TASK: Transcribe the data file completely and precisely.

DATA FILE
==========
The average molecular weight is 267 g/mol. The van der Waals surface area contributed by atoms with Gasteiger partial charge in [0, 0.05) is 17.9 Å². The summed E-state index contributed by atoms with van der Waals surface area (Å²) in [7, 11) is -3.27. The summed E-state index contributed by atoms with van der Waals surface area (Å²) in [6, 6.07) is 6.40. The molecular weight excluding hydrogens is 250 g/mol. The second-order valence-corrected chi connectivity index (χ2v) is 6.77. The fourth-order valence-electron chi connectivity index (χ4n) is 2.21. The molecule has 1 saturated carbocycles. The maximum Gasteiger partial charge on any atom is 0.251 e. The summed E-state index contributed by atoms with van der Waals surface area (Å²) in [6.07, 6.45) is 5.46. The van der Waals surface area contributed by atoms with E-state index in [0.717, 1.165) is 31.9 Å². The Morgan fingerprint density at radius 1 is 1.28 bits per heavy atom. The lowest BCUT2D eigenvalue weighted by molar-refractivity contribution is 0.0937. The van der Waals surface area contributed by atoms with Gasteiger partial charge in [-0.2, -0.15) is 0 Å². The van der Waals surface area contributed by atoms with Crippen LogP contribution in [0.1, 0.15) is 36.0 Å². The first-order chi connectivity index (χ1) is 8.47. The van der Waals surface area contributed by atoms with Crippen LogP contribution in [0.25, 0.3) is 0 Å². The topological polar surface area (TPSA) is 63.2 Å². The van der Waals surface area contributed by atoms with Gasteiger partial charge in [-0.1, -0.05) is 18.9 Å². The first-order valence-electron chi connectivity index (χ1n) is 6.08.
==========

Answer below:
The average molecular weight is 267 g/mol. The van der Waals surface area contributed by atoms with Gasteiger partial charge in [0, 0.05) is 17.9 Å². The summed E-state index contributed by atoms with van der Waals surface area (Å²) in [7, 11) is -3.27. The summed E-state index contributed by atoms with van der Waals surface area (Å²) in [6, 6.07) is 6.40. The molecular weight excluding hydrogens is 250 g/mol. The second-order valence-corrected chi connectivity index (χ2v) is 6.77. The fourth-order valence-electron chi connectivity index (χ4n) is 2.21. The molecule has 1 saturated carbocycles. The maximum Gasteiger partial charge on any atom is 0.251 e. The summed E-state index contributed by atoms with van der Waals surface area (Å²) in [6.07, 6.45) is 5.46. The van der Waals surface area contributed by atoms with E-state index in [0.717, 1.165) is 31.9 Å². The Morgan fingerprint density at radius 1 is 1.28 bits per heavy atom. The lowest BCUT2D eigenvalue weighted by molar-refractivity contribution is 0.0937. The van der Waals surface area contributed by atoms with Gasteiger partial charge in [-0.2, -0.15) is 0 Å². The van der Waals surface area contributed by atoms with Crippen LogP contribution in [0.1, 0.15) is 36.0 Å². The first-order chi connectivity index (χ1) is 8.47. The van der Waals surface area contributed by atoms with Crippen LogP contribution in [0.25, 0.3) is 0 Å². The topological polar surface area (TPSA) is 63.2 Å². The van der Waals surface area contributed by atoms with Gasteiger partial charge in [-0.1, -0.05) is 18.9 Å². The first-order valence-electron chi connectivity index (χ1n) is 6.08.